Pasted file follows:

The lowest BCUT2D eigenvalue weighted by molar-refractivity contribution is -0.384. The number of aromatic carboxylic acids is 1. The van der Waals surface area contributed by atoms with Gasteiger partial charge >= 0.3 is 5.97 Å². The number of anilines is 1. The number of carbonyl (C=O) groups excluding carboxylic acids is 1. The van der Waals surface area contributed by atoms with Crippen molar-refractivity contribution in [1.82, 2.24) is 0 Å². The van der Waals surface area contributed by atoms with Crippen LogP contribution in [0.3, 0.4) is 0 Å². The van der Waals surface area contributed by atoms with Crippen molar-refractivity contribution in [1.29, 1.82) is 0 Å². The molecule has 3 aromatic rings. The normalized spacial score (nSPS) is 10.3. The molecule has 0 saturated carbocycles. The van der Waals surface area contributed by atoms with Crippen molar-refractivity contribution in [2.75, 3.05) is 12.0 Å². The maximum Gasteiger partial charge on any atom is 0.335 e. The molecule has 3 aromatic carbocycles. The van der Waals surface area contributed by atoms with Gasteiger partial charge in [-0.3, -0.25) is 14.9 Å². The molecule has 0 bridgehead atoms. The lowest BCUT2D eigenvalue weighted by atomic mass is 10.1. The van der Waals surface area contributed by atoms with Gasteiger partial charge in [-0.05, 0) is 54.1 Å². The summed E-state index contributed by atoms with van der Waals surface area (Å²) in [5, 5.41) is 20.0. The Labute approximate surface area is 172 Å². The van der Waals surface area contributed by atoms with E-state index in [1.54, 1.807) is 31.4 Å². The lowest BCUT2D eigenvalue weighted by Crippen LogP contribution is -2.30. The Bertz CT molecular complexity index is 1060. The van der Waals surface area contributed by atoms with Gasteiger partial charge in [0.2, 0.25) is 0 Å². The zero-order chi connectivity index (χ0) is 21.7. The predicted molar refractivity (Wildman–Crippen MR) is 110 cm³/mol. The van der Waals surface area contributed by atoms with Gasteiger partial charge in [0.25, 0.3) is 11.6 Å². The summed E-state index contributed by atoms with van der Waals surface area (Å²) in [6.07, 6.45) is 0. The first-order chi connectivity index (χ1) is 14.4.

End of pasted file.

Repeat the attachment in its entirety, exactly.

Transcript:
The lowest BCUT2D eigenvalue weighted by molar-refractivity contribution is -0.384. The number of aromatic carboxylic acids is 1. The van der Waals surface area contributed by atoms with Gasteiger partial charge >= 0.3 is 5.97 Å². The number of anilines is 1. The number of carbonyl (C=O) groups excluding carboxylic acids is 1. The van der Waals surface area contributed by atoms with Crippen molar-refractivity contribution in [1.82, 2.24) is 0 Å². The van der Waals surface area contributed by atoms with Crippen LogP contribution in [0.3, 0.4) is 0 Å². The van der Waals surface area contributed by atoms with Crippen molar-refractivity contribution in [1.29, 1.82) is 0 Å². The molecule has 3 aromatic rings. The normalized spacial score (nSPS) is 10.3. The molecule has 0 saturated carbocycles. The van der Waals surface area contributed by atoms with Crippen molar-refractivity contribution in [2.75, 3.05) is 12.0 Å². The maximum Gasteiger partial charge on any atom is 0.335 e. The molecule has 3 aromatic carbocycles. The van der Waals surface area contributed by atoms with Gasteiger partial charge in [-0.3, -0.25) is 14.9 Å². The molecule has 0 bridgehead atoms. The lowest BCUT2D eigenvalue weighted by atomic mass is 10.1. The van der Waals surface area contributed by atoms with Gasteiger partial charge in [-0.05, 0) is 54.1 Å². The summed E-state index contributed by atoms with van der Waals surface area (Å²) in [5, 5.41) is 20.0. The Labute approximate surface area is 172 Å². The van der Waals surface area contributed by atoms with E-state index in [1.54, 1.807) is 31.4 Å². The lowest BCUT2D eigenvalue weighted by Crippen LogP contribution is -2.30. The Bertz CT molecular complexity index is 1060. The van der Waals surface area contributed by atoms with Gasteiger partial charge in [0.2, 0.25) is 0 Å². The zero-order chi connectivity index (χ0) is 21.7. The predicted molar refractivity (Wildman–Crippen MR) is 110 cm³/mol. The van der Waals surface area contributed by atoms with Gasteiger partial charge in [0.25, 0.3) is 11.6 Å². The summed E-state index contributed by atoms with van der Waals surface area (Å²) in [6.07, 6.45) is 0. The first-order chi connectivity index (χ1) is 14.4.